The effects of HF-related medications on the cost of care were more pronounced among patients with systolic HF (exponentiated estimates, 0.88, 0.85, and 0.83 for 1, 2, and ≥3 medication classes, respectively; all P <.0001) than in patients with diastolic HF (exponentiated estimates, 1.01, 0.98, and 0.9; P = .72, P = .21, and P <.0001, respectively; Appendix Table 5).
In the univariate analysis, patients with diastolic HF had a higher mortality rate than patients with systolic HF (19.4% vs 15.2%, respectively; P <.001; data not shown). After controlling for baseline characteristics, the Cox proportional hazards model showed that the adjusted all-cause mortality was slightly lower for patients with diastolic HF than for patients with systolic HF (hazard ratio [HR], 0.96; 95% CI, 0.93-0.99; Appendix Figure 4). The use of HF-related medications for other conditions before being diagnosed with HF was associated with lower all-cause mortality (HR, 0.95, 0.94, and 0.93 for 1, 2, and ≥3 medication classes; P = .03, P .01, P <.001, respectively).
Although additional analysis showed that HF-related medications lowered the all-cause mortality risk among patients with systolic HF (HR, 0.91, 0.89, and 0.89 for 1, 2, or ≥3 medication classes, respectively; all P <.001), these protective effects were not significant among patients with diastolic HF (HR, 1.04, 1.04, and 0.99, respectively; all P >.25; Appendix Table 6).
This real-world observational study provides detailed clinical and economic outcomes associated with systolic HF and diastolic HF. This level of detail across these HF phenotypes is important to assess the resources needed for clinical interventions, because they provide background on the potential cost-savings from successful interventions. This is important information for private and public payers, as well as for health systems and providers who are now increasingly taking financial risk in their contracts with payers. In addition, these data demonstrate gaps in care regarding suboptimal HF medication utilization, as well as the real-world benefits of HF drug use on hospitalizations, costs, and mortality.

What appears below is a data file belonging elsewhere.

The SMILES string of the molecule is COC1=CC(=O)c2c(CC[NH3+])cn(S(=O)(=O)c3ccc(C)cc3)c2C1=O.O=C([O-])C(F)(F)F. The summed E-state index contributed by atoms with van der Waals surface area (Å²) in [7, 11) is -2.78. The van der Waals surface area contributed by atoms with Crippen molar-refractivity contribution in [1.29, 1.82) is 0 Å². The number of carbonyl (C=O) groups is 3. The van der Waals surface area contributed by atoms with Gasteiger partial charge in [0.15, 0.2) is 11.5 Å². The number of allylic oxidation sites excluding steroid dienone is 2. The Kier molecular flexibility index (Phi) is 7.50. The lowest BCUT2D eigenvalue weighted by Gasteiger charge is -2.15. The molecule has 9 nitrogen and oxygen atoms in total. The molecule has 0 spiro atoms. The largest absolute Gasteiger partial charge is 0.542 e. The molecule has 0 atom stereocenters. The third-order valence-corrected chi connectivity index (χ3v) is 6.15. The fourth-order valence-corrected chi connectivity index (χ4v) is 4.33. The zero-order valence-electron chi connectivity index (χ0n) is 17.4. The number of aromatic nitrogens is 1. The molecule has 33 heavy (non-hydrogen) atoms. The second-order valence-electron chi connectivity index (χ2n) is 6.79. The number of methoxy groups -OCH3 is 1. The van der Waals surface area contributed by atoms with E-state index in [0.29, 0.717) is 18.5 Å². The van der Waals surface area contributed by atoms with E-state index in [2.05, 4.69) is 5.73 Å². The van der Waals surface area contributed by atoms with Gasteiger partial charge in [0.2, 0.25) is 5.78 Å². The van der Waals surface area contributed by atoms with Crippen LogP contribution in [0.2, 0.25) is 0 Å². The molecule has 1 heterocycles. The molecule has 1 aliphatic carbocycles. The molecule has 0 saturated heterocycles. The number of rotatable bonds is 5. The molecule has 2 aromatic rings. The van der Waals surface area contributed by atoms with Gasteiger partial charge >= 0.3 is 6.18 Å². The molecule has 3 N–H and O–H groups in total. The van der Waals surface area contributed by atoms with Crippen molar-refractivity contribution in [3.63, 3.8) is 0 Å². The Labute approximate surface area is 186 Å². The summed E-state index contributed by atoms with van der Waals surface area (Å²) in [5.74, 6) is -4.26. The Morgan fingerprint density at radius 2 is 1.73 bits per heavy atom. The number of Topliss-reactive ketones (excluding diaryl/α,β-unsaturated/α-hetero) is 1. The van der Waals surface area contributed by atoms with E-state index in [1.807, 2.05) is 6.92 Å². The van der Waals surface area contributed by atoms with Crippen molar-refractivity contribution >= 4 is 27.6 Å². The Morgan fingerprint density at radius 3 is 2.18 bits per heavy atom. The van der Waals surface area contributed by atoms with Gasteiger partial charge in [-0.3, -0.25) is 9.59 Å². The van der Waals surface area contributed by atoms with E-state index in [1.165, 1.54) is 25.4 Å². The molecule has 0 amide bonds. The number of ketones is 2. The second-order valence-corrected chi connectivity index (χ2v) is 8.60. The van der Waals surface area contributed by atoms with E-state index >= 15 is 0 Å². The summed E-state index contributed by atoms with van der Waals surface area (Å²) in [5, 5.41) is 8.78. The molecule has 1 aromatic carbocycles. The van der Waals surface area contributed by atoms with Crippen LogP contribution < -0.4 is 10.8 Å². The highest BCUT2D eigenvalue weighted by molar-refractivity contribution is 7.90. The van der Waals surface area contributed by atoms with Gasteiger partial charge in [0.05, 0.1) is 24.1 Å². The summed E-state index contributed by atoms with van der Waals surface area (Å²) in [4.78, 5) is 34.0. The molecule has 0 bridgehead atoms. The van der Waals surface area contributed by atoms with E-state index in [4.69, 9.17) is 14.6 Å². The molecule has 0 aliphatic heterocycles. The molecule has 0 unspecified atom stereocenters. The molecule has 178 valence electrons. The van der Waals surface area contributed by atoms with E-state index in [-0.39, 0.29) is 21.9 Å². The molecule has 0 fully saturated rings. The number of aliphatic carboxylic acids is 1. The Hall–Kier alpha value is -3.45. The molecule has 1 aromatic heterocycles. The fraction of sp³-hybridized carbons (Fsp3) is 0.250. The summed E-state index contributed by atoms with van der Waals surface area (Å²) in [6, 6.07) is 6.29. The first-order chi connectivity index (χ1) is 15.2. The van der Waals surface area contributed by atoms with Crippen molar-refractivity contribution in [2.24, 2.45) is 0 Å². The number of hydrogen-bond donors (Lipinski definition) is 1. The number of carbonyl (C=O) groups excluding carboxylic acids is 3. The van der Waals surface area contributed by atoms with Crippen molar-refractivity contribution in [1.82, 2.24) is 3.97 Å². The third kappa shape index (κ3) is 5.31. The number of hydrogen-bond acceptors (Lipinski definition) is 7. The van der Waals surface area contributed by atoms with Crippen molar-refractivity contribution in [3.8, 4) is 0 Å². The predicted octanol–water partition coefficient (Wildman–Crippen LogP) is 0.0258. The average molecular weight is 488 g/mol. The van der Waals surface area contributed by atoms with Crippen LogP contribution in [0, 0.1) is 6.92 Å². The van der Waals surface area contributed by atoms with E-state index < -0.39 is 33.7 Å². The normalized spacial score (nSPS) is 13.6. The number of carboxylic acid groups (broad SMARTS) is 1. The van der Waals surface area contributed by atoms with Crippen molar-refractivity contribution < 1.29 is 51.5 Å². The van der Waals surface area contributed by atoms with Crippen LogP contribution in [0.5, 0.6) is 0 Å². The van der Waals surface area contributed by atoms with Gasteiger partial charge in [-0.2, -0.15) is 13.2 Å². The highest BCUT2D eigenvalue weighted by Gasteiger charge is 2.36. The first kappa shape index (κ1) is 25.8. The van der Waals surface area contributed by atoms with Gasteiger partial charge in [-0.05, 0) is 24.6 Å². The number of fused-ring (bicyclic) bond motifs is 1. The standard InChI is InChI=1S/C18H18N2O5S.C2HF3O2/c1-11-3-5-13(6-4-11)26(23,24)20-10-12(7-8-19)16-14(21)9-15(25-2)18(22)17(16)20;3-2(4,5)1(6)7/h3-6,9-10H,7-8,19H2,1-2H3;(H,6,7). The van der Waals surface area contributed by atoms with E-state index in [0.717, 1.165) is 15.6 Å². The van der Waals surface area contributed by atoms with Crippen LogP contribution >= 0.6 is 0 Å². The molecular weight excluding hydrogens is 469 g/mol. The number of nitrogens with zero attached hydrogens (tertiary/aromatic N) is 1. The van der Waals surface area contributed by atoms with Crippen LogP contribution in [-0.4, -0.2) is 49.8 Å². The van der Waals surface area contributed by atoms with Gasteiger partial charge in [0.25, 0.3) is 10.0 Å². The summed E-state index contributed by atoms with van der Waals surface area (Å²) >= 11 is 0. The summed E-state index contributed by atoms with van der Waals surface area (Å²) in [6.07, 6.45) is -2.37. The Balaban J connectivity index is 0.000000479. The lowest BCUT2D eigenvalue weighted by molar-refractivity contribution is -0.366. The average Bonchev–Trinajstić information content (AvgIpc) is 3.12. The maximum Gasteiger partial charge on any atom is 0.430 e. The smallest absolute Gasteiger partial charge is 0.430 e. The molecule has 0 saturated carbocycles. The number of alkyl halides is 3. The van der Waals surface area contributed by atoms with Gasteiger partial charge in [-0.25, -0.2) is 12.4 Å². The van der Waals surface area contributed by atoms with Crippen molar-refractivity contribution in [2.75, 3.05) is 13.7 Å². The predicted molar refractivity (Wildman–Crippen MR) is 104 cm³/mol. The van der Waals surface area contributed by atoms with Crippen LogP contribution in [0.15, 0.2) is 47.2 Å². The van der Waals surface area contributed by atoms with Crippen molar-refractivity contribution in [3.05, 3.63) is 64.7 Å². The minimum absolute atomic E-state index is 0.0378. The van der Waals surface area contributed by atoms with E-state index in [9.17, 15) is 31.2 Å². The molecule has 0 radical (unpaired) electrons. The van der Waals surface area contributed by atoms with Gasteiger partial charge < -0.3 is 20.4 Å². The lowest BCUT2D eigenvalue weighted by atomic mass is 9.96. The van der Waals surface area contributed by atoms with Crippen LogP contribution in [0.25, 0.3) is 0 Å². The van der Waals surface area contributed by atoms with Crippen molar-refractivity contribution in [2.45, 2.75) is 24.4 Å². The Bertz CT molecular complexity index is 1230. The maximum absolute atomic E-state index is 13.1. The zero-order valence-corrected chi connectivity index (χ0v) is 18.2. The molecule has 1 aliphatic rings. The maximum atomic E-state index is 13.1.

The demographic differences in this study between patients with systolic HF and patients with diastolic HF are consistent with previous epidemiologic studies and support the appropriateness of the cohort identification criteria.9-11 Our study population consisted of a higher proportion of patients with systolic HF, unlike previous studies.3,12 The population excluded from analysis, including patients with unspecified and combined HF, were more similar to patients with diastolic HF than those with systolic HF in terms of baseline characteristics and clinical outcomes (data not shown).
Before diagnosis, 57% and 66.1% of the patients with systolic HF and diastolic HF, respectively, had already received HF-related medication for non-HF diagnoses. Because these medications have a role in the management of other cardiovascular conditions, such as hypertension and post–myocardial infarction, they were likely taken for those reasons.
This analysis confirmed a high disease burden for patients (including those with diastolic HF), healthcare providers, and health plans. The proportion of inpatient admissions for patients with systolic HF was consistently lower than for patients with diastolic HF. The systolic HF cohort also had relatively lower HCRU than the diastolic HF cohort, which was partly driven by the patients’ younger age. Our overall findings regarding all-cause hospitalization and readmissions were comparable with the literature.13,14
The slightly higher all-cause and HF-related costs among patients with systolic HF during the first year could reflect cardiac events and comorbidities more frequently associated with systolic HF. Because coronary artery disease is causally linked to systolic HF, the management of coronary artery disease after diagnosis likely drove the cost for patients with systolic HF. However, once the patient was optimally treated (with or without revascularization), the downstream management was less costly, because the treatment was mostly for the management of risk factors.